Yes, this could be occurring, but even so, the Host would need an infinite amount of time still to run all those simulations. The chain can not be infinite.

 

That is not necessarily true. You need to take vectorial and objectual(?) concepts into account. When a virus attacks a game, you don't see static. What you get is an error because the system is protecting itself by watching over the game's shoulder and when it sees that it has run amok it kills it.

The reason we see the kinds of anomalies that you describe, is that the objects in modern computer games can be though of as a kind of Atom. They are indivisible components in memory and errors cause these components to be joined in odd ways.

 

So, the resolution of today's games is not at what we consider the Partial level, but in a much larger scale. If this kind of error were to crop up in our universe, we would see a mess of quantum particles springing in and out of existence. It wouldn't be just on the quantum scale it would occur in the macro scale too. We wouldn't see discreet objects appearing and disappearing, but we would see the equivalent mass/energy of whole objects doing that. They, also, would not behave according to any known physics, we would see violations of the mass/energy conservations, etc.

 

Giant bugs and sperm whales maybe no, I was cracking a joke but floating people? Sure. Non-accessible areas with no laws, like black holes? Yes. Ghosts? Sure.

Looking at the resolution of this universe, all these objects are specific amalgamations of groups of particles obeying the laws of the universe, an error would be in violation of these laws so the resulting artefacts would not be as coherent.

 

A burst of unexplained photons, maybe, an image of a person (ghost) not a chance.

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I think this is the source of the confusion between what we are trying to say. You are viewing it all from a single point of view: The Top Level computer.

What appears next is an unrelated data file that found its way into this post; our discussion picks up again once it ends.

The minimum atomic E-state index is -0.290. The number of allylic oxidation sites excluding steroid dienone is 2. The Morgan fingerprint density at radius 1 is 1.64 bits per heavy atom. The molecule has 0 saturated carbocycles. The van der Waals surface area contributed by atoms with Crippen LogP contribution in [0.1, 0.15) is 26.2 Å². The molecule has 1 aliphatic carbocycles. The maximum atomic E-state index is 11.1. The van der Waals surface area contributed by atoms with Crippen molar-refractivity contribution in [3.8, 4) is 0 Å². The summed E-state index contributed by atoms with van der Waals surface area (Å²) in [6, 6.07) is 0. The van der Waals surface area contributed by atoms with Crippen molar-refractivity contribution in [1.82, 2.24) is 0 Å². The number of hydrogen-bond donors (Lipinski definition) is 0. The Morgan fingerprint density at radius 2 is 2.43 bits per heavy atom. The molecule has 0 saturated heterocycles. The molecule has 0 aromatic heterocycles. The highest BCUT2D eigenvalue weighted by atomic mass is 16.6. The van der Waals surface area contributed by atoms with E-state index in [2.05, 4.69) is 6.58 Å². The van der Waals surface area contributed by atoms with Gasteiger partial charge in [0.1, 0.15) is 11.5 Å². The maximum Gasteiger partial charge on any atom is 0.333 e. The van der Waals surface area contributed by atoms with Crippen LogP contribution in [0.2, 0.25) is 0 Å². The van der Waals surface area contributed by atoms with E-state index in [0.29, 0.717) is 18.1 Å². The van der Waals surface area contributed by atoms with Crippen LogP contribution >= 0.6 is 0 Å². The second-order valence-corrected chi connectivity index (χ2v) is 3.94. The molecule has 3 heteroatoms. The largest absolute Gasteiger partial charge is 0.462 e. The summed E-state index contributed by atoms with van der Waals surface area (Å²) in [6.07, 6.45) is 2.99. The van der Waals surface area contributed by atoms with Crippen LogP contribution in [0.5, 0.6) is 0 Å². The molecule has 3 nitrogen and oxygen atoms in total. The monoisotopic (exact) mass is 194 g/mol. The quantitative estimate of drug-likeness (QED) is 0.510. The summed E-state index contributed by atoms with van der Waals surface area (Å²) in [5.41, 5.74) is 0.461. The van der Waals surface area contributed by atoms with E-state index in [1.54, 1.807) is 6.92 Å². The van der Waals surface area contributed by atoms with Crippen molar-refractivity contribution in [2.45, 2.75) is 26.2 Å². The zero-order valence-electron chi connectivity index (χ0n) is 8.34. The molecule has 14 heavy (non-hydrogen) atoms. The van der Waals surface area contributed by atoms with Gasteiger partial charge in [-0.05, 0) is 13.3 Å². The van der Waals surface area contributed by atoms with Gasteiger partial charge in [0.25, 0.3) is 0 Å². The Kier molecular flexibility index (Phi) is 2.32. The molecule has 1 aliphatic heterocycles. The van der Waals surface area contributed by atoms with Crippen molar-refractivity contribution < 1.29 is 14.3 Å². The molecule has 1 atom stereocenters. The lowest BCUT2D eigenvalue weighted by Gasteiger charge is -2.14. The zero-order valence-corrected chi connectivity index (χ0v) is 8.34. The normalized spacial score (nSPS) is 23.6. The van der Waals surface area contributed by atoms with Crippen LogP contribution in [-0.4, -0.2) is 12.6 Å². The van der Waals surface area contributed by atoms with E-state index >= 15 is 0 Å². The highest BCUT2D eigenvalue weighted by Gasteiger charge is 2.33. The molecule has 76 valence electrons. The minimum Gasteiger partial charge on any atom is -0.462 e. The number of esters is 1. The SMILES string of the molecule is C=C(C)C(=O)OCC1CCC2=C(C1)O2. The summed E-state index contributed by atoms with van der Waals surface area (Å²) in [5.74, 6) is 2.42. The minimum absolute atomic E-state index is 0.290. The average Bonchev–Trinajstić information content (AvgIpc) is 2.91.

Well indeed I do, while I switch points to get a true understanding, we must go back to the mainframe. Point here being, the mainframe doing the simulations needs an infinite time to simulate such a chain, so it can't be done.

 

Theorizing about how it *could* work and what corners we can cut, fine, but emulation of an universe in such a chain - no.

 

It is, however, entirely possible (ignoring probability for a moment) that we could be in a simulation if a smart enough computer is used, that only feeds us the data we use (I'd do it this way, at the scale we're talking about emulating particles would be suicide).

 

So my point is, if such a chain can't be really created, how can we theorize it will exist? It needs to be finite by definition, so it MUST break the chain, each simulation can't run like the other, after a few universes *something* has to break down.

 

Trying to pin down the actual speed of a hypothetical host that we have no what of know the specs on is pointless. Thinking about what it would be like if that hypothetical host existed, that is more constructive and the aim of this thread.

 

Indeed it is, however, we are trying to determine if we are in such a chain. Point here being, if it runs a second of our time in *way too much* time, then such a mainframe can't really exist, now can it? Specifications are pointless if it can't be done.

 

This is why speculation is necessary. We can speculate that in a universe that 1+1=3 how would computing be possible. Could that kind of universe support complex life, could that life become intelligent, could that intelligence create a computer and could that computer simulate a mathematics vastly different than the mathematics that governs it's operation?

 

It is. But this is not the point. Their physics need to be quite different to even simulate what we have here, let alone emulating each particle. It IS possible, perhaps even somewhat probable, that we are being simulated/emulated. However, being in a chain is (arguably) impossible.

 

If we just say: "Oh, I can't see how it could, so we may as well not try to understand or ask questions", we wont get anywhere. We will never discover anything.

 

I'm not saying I can't see how they could simulate us, even if it's beyond our laws of physics. I'm saying that regardless of physics they can't simulate an infinite chain or even virtually infinite chain in a feasible way.